Lack of rapport
The ebb and flow of an online meeting is also very different to an actual conversation. When we are chatting face to face or even over the phone, there are natural breaks and small talk. This becomes harder over virtual meetings as some people don’t take those breaks due to nerves or loving the sound of their own voice whatever it is, conversations seem more forced and rapport building is even more difficult when you are online. Pretending to attentively listen for hours at a time is also extremely taxing. I personally feel like I am shouting when I am talking on a Zoom call, and then I find it hard to stay focused when someone else is talking. I am a very visual person and all the faces are a massive distraction. To get around this I recommend starting off your meetings with some small talk or rapport building questions to break the ice. Also asking people what outcome they would like out of the meeting will also help to build up your relatedness and keep the focus.
Talking to no one
For presenters who are perhaps speaking to groups online, as many people turn off their video it can be pretty lonely and unsettling talking to the pin hole of your laptop with no feedback for long periods of time. If you are using webinar or lecture functionality my advice is to include group activities and ask people to turn their video on for those sections and engage in group discussions. This will give you increased engagement and real time feedback.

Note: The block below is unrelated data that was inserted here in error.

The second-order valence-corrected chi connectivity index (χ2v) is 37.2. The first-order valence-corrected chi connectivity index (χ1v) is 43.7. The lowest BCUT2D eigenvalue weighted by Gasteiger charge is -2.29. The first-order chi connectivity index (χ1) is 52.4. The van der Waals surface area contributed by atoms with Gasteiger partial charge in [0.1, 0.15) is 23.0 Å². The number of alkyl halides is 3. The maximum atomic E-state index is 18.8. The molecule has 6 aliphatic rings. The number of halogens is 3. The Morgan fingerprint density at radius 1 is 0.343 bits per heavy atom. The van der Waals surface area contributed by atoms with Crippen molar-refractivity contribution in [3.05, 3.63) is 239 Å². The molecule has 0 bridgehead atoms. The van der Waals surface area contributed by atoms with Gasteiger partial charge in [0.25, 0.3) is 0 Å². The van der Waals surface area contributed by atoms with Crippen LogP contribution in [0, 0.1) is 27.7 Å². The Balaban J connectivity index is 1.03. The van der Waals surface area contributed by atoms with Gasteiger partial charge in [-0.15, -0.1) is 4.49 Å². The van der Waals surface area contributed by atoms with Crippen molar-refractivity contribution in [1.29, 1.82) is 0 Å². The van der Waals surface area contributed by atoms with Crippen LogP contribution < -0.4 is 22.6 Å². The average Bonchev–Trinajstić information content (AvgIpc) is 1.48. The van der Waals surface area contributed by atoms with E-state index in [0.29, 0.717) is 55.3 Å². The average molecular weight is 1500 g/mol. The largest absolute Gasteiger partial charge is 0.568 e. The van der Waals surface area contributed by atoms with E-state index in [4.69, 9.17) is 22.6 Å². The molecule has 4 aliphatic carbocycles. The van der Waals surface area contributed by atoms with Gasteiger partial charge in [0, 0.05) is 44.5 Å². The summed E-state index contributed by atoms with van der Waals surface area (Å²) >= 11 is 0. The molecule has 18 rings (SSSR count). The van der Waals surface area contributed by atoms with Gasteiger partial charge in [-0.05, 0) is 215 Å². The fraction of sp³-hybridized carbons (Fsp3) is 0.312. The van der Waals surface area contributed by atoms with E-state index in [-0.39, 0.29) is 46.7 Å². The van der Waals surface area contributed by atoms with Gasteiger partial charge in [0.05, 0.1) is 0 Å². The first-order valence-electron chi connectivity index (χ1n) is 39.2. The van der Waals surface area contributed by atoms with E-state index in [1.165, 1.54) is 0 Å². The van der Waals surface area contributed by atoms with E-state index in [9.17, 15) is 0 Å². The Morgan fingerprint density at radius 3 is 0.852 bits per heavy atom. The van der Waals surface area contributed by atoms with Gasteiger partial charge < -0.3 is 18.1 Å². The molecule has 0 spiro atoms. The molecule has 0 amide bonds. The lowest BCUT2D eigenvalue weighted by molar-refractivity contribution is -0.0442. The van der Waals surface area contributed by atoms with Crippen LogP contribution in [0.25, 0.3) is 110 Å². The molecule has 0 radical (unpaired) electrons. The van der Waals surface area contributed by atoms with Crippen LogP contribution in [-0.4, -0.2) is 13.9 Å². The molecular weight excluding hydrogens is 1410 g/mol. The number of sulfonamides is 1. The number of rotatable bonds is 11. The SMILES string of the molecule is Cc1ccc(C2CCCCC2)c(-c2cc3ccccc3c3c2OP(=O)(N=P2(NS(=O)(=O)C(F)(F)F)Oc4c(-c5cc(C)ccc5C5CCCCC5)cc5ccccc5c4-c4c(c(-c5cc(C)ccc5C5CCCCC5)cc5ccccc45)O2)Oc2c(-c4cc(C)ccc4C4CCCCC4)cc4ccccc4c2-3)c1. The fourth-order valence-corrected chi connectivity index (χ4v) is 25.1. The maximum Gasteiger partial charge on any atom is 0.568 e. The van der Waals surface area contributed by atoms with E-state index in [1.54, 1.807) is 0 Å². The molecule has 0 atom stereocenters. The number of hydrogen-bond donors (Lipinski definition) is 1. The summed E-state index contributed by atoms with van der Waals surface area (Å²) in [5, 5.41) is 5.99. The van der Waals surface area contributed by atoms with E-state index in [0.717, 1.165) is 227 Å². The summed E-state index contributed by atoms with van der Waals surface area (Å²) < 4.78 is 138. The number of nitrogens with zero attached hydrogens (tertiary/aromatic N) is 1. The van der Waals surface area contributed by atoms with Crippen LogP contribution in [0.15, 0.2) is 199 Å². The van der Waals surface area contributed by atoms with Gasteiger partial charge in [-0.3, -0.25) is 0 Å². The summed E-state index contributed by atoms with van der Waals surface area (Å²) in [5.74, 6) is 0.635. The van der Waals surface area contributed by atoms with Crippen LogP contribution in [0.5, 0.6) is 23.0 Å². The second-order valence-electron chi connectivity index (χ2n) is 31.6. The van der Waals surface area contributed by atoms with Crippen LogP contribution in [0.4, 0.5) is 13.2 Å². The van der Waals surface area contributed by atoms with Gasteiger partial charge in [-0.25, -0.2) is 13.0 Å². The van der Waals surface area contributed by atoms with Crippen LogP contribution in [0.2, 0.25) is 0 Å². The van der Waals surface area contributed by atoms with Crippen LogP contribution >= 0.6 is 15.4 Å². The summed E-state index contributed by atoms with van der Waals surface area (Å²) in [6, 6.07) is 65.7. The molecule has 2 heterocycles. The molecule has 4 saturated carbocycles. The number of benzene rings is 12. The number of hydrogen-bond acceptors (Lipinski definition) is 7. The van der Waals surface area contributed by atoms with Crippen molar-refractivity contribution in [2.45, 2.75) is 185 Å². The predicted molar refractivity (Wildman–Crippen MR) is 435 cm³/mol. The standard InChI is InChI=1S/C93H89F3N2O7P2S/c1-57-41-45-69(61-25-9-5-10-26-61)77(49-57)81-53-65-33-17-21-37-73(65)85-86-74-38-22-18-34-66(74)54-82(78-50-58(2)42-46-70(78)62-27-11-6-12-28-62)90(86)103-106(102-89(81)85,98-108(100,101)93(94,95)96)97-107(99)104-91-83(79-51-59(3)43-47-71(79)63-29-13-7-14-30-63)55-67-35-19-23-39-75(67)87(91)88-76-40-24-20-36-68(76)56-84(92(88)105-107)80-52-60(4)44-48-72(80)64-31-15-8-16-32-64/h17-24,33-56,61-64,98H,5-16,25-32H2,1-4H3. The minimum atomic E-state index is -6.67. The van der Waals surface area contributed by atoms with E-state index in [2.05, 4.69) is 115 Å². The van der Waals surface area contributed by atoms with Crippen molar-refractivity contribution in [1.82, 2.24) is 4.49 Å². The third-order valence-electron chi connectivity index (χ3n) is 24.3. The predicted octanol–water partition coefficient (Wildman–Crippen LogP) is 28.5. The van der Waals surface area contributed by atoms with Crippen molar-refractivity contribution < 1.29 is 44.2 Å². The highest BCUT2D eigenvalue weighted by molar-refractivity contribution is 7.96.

No agenda and Hogs
Finally one of the biggest problems with online meetings is I find they can go extremely off track, or become long winded leading to people checking out. It’s really important to have an agenda, make sure everyone is involved and engaged and avoid allowing the loudest person in the ether to HOG all the airplay.
The wrap up
Although Zoom meetings have created some new personal and workplace challenges I do believe there are many benefits.
So many unnecessary face to face meetings have now been replaced with shorter, sharper online chats. This has opened many doors and improved communication amongst teams who are doing this well.
Geographical boundaries have now also been broken down. I was speaking to a client yesterday who is in the middle of hiring 2 Developers. They now feel like the market has widened for them knowing that candidates could literally come from anywhere in Australia or overseas rather than the limited geographical location of their office as they have moved to a remote working model. This is obviously a massive plus.
The world has certainly changed in the last 4 months, some of it is welcome but in my opinion nothing will replace good old fashioned face to face communication. It will be really interesting to see how organisations take these learnings around remote meetings strategically into the future and if you need support on leading remote teams please reach out.
Written by Emily Jaksch